Demonstration of added value. Most of the pilot studies focused on this aspect. On coding and classification, the studies demonstrated that ML can deliver better quality than a strictly manual operation. The common challenge faced by the pilot studies was a lack of a statistically sound baseline against which to compare ML results. Consequently, many studies start with the goal of replicating an existing operation, e.g., producing the same product classes as a manual classification operation, and focussing the added value on timeliness and, indirectly, cost. There are three severe issues with this goal. First, the accuracy of the existing (or competing) operation is often either not known or not supported by a sound assessment method. Second, ML can never fully replicate another operation. Studies conducted in the project show that ML solutions can replicate, with a high level of confidence, between 40% to 85% of the results from an existing (manual or other automated) operation. However, third, and more importantly, the goal of ML should not be limited to replicating another operation, unless it can do so much more quickly and at a significantly lower cost. The goal should be on improving the operation by combining the respective strengths of each. In the context of a classification operation, this could mean using ML predictions to automatically assign a class (on the predictions known to be very accurate, e.g., over 98%); using the accurate-but-not-quite-enough predictions to aid coders; and, ignoring the not-good-enough predictions and relying on coders to classify the rest (often less common classes). Variants of this strategy are used in production (see: Workplace injury and illness; Industry and occupation; Standard Industrial Classification). An experiment on this strategy using ML code and data shared was also conducted (see: A user's experiences with the ML code and data shared; Shared code; Product description dataset ).

On edit and imputation, the studies showed results ranging from no added value (a simple imputation method did better than other options) to promising. There are no indications that ML methods can’t work. They may require less programming and be quicker to implement than current methods. On the downside, creating and maintaining good training data for such algorithms is a challenge and, explaining what they produce and how they produce it, even if it is quicker or more accurate, can be very challenging to explain and, thus, make it accepted by stakeholders. More studies and foundational developments (such as Hints and ideas on data cleaning) are needed to guide the use ML in this area and determine the characteristics of a favorable context in which to apply it.

From the beginning of the project, it was thought that ML is essential to exploit large volumes of data in an efficient manner. This was confirmed in the pilot studies on the analysis of imagery data (satellite and air photography). As access to large volume of such data is increasing, one of the challenges is to provide users with information on the complex processes needed to correctly and efficiently exploit them, including when machine learning is to be called upon. To provide some of this information, the project proposes a generic pipeline to produce official statistics using satellite data and machine learning (see: Generic pipeline). The pipeline was used to describe two studies on satellite and aerial imagery (see: Aerial Image Address Use Classification and Integrating EO with Official Statistics using Machine Learning).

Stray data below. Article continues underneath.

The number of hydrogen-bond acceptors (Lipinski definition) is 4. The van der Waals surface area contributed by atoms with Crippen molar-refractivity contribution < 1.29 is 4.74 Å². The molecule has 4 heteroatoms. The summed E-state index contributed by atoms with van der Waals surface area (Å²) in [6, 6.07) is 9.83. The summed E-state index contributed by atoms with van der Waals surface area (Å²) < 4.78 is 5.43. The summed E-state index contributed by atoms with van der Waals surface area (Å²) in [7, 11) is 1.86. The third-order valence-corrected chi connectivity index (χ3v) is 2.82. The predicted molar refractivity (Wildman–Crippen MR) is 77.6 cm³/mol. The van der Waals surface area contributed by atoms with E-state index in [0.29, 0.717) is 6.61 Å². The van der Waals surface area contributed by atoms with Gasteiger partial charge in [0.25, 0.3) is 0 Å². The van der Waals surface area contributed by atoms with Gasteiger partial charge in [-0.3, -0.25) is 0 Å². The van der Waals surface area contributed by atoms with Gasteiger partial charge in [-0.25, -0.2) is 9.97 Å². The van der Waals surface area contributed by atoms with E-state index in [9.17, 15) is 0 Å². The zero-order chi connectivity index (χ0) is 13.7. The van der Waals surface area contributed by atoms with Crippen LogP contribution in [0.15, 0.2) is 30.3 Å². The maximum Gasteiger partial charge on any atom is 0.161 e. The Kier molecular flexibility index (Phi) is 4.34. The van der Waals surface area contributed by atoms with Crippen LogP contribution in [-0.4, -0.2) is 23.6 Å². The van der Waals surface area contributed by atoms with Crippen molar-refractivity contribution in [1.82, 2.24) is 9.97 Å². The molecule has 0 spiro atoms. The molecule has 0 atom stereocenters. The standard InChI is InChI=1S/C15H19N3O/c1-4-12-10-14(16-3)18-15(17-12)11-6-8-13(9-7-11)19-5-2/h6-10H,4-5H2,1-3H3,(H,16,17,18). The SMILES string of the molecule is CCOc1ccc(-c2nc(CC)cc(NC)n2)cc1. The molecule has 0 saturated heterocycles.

Going forward, organisations are encouraged to continue advancing their current ML developments towards their operationalisation, and to do so while they continue to collaborate and share with others. The development could be broadened to other areas of interest to organisations (see: Other applications of Machine Learning for some examples), particularly in business needs that are labour intensive, stable over time and offer considerable data to train the algorithms. These developments should consider piloting some of the practices from the QF4SA and integration documents and return valuable feedback based on their experiences.

Robust performance over time. The pilot studies focussed on assessing the added value of different ML algorithms and identifying the best model (algorithm and parameters) based on the data they had. As stated before, there are still many challenges in bringing a demonstrated ML solution into production. As importantly, the ML solution must, over time, not only continue to perform as well, but to perform even better as it “learns” more and adapts as the data being entered into the ML solution evolves. As the investigations in ML solutions advanced in the project, participants have been asking when to update or refresh the ML algorithms and/or its parameters, how frequently and how to proceed. Comparable questions are raised in other applications of ML.

Only one application in the project has been in production long enough to have extensive experience in how to update the ML algorithms (see: Workplace injury and illness). The central element in putting in place and maintaining an efficient ML solution is the data used for training, not only at the start, when setting on the initial algorithm and its parameters, but throughout the use of the ML solution. Another key element is data used for evaluation, sometimes referred to as the “gold standard”. This data is needed to assess not only how the ML algorithm performs, but the entire operation, as it usually includes some clerical operations. It must be independent from the training data. These data are essential, but they usually come at a significant cost and must respect certain characteristics, e.g., collection of ground truth data, texts classified by subject-matter experts. The project has gained a good appreciation of the value and the characteristics of good training and evaluation data.